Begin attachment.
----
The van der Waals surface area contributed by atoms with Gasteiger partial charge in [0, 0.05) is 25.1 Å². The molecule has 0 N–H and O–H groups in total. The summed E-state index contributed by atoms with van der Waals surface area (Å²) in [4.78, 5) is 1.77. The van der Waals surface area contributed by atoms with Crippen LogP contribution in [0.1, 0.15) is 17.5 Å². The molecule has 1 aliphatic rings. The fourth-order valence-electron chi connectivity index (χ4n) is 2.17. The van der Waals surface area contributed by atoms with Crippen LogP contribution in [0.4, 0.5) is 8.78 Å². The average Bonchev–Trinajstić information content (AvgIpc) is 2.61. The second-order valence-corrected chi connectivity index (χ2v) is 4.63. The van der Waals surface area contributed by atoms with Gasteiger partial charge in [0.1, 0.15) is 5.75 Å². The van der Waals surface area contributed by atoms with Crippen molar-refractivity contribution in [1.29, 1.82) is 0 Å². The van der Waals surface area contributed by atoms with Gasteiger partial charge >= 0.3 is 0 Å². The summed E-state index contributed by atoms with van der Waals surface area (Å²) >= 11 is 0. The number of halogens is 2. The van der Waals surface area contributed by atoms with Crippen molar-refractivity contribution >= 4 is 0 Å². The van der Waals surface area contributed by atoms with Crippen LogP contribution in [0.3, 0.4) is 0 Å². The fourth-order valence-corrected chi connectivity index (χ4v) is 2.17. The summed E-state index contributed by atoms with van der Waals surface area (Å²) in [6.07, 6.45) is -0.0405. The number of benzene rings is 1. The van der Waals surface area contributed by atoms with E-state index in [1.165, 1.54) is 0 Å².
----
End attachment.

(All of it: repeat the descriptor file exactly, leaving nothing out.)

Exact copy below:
The van der Waals surface area contributed by atoms with Gasteiger partial charge in [0, 0.05) is 25.1 Å². The molecule has 0 N–H and O–H groups in total. The summed E-state index contributed by atoms with van der Waals surface area (Å²) in [4.78, 5) is 1.77. The van der Waals surface area contributed by atoms with Crippen LogP contribution in [0.1, 0.15) is 17.5 Å². The molecule has 1 aliphatic rings. The fourth-order valence-electron chi connectivity index (χ4n) is 2.17. The van der Waals surface area contributed by atoms with Crippen LogP contribution in [0.4, 0.5) is 8.78 Å². The average Bonchev–Trinajstić information content (AvgIpc) is 2.61. The second-order valence-corrected chi connectivity index (χ2v) is 4.63. The van der Waals surface area contributed by atoms with Gasteiger partial charge in [0.1, 0.15) is 5.75 Å². The van der Waals surface area contributed by atoms with Crippen molar-refractivity contribution in [1.29, 1.82) is 0 Å². The van der Waals surface area contributed by atoms with Gasteiger partial charge >= 0.3 is 0 Å². The summed E-state index contributed by atoms with van der Waals surface area (Å²) >= 11 is 0. The number of halogens is 2. The van der Waals surface area contributed by atoms with Crippen molar-refractivity contribution >= 4 is 0 Å². The van der Waals surface area contributed by atoms with Crippen LogP contribution in [0.3, 0.4) is 0 Å². The fourth-order valence-corrected chi connectivity index (χ4v) is 2.17. The summed E-state index contributed by atoms with van der Waals surface area (Å²) in [6.07, 6.45) is -0.0405. The number of benzene rings is 1. The van der Waals surface area contributed by atoms with E-state index in [1.165, 1.54) is 0 Å².